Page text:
Among a slew of proposed deals, Cassidian’s TANAN 300 new generation compact vertical take-off and landing (VTOL) Tactical UAS for maritime and land missions drew interest. Dassault’s experimental unmanned combat aircraft system, nEUROn, sat on display as a representative model of the project’s proposal to be delivered in late 2013.
Also garnering attention, though not strictly from militaries, was AgustaWestland’s Project Zero, with its flashy color scheme and title as the world’s first completely electric tiltrotor aircraft, with fan-in-wing technology.
While the end-game product will have a single-seat cockpit, the prototype is a UAV and has flown both tethered and un-tethered test flights. AgustaWestland isn’t looking to go into production any time soon, but rather use Project Zero as a “technology incubator,” as the amalgamation of different tech it requires lends itself well to experimental additions.
Though not intruding on AgustaWestland’s research, several aerospace companies have taken this concept of a UAV/manned craft hybrid and flown with it. Aurora Flight Services’ Centaur doubles as a surveillance drone or a plane, depending on which is required. Transition takes a two-man crew four hours to complete, but the option of being in the craft or controlling it from the ground is convenient and comparatively inexpensive. Other companies, like Piaggio Aero, built a UAV from a pre-existing manned craft model. Once an Avanti II passenger jet, the HammerHead was armed with surveillance equipment and remote flying system to become a UAV hoping to be approved by 2014.
Do we have a bearing?
What these hybrids and a growing trend to repurposing passenger aircrafts suggests is a waiting commercial market that, unfortunately, isn’t ready for them quite yet. Clearly military UAS development continues despite sequesters and pleas for U.N. supported moratoriums, but is that where the market for UAVs is going to double?
The potential for commercial development exists, especially for the U.S. which already has a command of the global industry. The Teal Group study projects the U.S. will generate 65% of the world research, development, test and evaluation (RTD&E) revenue and 51% of the procurement in the coming decade. And while a significant portion of this will probably come from military development, it can’t possibly account for all of these numbers. The U.S. UAV market is not without its challenges—but at least there’s a date for airspace regulation and a push to take the spying drone stigma away from UAVs and redirect their purpose as useful tools for municipal surveying, agricultural aid, tracking endangered animals, and even entertainment.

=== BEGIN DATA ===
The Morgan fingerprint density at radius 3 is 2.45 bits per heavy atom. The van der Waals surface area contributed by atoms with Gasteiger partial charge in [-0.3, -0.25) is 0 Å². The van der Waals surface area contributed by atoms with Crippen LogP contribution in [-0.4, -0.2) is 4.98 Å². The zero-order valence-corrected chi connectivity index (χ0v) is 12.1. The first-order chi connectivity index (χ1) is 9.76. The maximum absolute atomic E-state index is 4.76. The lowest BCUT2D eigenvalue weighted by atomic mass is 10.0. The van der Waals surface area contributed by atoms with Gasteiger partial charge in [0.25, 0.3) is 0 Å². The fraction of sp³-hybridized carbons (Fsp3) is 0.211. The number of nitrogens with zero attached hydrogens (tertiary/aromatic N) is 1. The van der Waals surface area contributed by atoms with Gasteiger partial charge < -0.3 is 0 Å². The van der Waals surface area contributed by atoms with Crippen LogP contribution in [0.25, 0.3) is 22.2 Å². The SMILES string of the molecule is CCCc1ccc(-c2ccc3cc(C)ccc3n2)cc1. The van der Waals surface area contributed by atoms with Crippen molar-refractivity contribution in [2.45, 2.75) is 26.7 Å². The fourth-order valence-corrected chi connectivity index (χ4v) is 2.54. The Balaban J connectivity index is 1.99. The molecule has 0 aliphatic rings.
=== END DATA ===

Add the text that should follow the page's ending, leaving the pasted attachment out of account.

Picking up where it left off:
The Parrot AR.Drone, a little under 2 feet wide and nowhere near as formidable as some of its fellow UAVs on display, was the only one allowed to fly at Le Bourget.
A flock of them “danced” in time to music over attendees’ heads and demonstrated their new Director’s Mode, that allows the operator to create perfect camera pans and enhanced map out a space. Parrot hopes it’s “toy” will appeal to a wide market, not just of consumers, but of commercial professionals. It might not have been soaring, but while the rest of the UAVs at the show were grounded, the AR.Drone was hovering in the right direction.